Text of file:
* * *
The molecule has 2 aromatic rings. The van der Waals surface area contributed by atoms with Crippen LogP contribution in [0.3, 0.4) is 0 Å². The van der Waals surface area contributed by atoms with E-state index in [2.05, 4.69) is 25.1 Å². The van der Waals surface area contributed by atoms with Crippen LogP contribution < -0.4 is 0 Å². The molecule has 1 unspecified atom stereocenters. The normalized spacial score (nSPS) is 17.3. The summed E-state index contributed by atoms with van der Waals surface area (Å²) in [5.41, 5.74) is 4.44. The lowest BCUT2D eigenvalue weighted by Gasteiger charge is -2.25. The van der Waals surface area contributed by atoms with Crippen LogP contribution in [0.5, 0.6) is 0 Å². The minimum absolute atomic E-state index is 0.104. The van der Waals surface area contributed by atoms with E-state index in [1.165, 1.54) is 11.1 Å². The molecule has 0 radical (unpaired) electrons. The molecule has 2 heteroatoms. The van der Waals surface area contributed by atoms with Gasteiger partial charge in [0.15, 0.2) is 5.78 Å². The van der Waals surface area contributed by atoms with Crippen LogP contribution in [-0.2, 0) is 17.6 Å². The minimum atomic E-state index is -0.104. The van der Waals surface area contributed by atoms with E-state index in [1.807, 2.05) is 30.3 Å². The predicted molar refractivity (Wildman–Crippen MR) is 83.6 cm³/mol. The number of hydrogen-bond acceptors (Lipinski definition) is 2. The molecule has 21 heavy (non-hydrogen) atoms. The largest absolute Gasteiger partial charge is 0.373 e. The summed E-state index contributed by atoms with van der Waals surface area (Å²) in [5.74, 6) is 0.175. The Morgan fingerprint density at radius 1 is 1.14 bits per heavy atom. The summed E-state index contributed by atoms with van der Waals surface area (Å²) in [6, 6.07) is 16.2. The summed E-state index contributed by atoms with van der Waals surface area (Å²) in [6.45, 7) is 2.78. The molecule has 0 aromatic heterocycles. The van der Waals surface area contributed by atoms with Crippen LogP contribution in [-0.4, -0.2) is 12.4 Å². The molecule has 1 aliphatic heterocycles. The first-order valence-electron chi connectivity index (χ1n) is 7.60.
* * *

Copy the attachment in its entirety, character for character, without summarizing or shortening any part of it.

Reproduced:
The molecule has 2 aromatic rings. The van der Waals surface area contributed by atoms with Crippen LogP contribution in [0.3, 0.4) is 0 Å². The van der Waals surface area contributed by atoms with E-state index in [2.05, 4.69) is 25.1 Å². The van der Waals surface area contributed by atoms with Crippen LogP contribution < -0.4 is 0 Å². The molecule has 1 unspecified atom stereocenters. The normalized spacial score (nSPS) is 17.3. The summed E-state index contributed by atoms with van der Waals surface area (Å²) in [5.41, 5.74) is 4.44. The lowest BCUT2D eigenvalue weighted by Gasteiger charge is -2.25. The van der Waals surface area contributed by atoms with Crippen LogP contribution in [0.5, 0.6) is 0 Å². The minimum absolute atomic E-state index is 0.104. The van der Waals surface area contributed by atoms with E-state index in [1.165, 1.54) is 11.1 Å². The molecule has 0 radical (unpaired) electrons. The molecule has 2 heteroatoms. The van der Waals surface area contributed by atoms with Gasteiger partial charge in [0.15, 0.2) is 5.78 Å². The van der Waals surface area contributed by atoms with Crippen LogP contribution in [-0.2, 0) is 17.6 Å². The minimum atomic E-state index is -0.104. The van der Waals surface area contributed by atoms with E-state index in [1.807, 2.05) is 30.3 Å². The predicted molar refractivity (Wildman–Crippen MR) is 83.6 cm³/mol. The number of hydrogen-bond acceptors (Lipinski definition) is 2. The molecule has 21 heavy (non-hydrogen) atoms. The largest absolute Gasteiger partial charge is 0.373 e. The summed E-state index contributed by atoms with van der Waals surface area (Å²) in [5.74, 6) is 0.175. The Morgan fingerprint density at radius 1 is 1.14 bits per heavy atom. The summed E-state index contributed by atoms with van der Waals surface area (Å²) in [6, 6.07) is 16.2. The summed E-state index contributed by atoms with van der Waals surface area (Å²) in [6.45, 7) is 2.78. The molecule has 0 aromatic heterocycles. The van der Waals surface area contributed by atoms with Crippen LogP contribution in [-0.4, -0.2) is 12.4 Å². The molecule has 1 aliphatic heterocycles. The first-order valence-electron chi connectivity index (χ1n) is 7.60.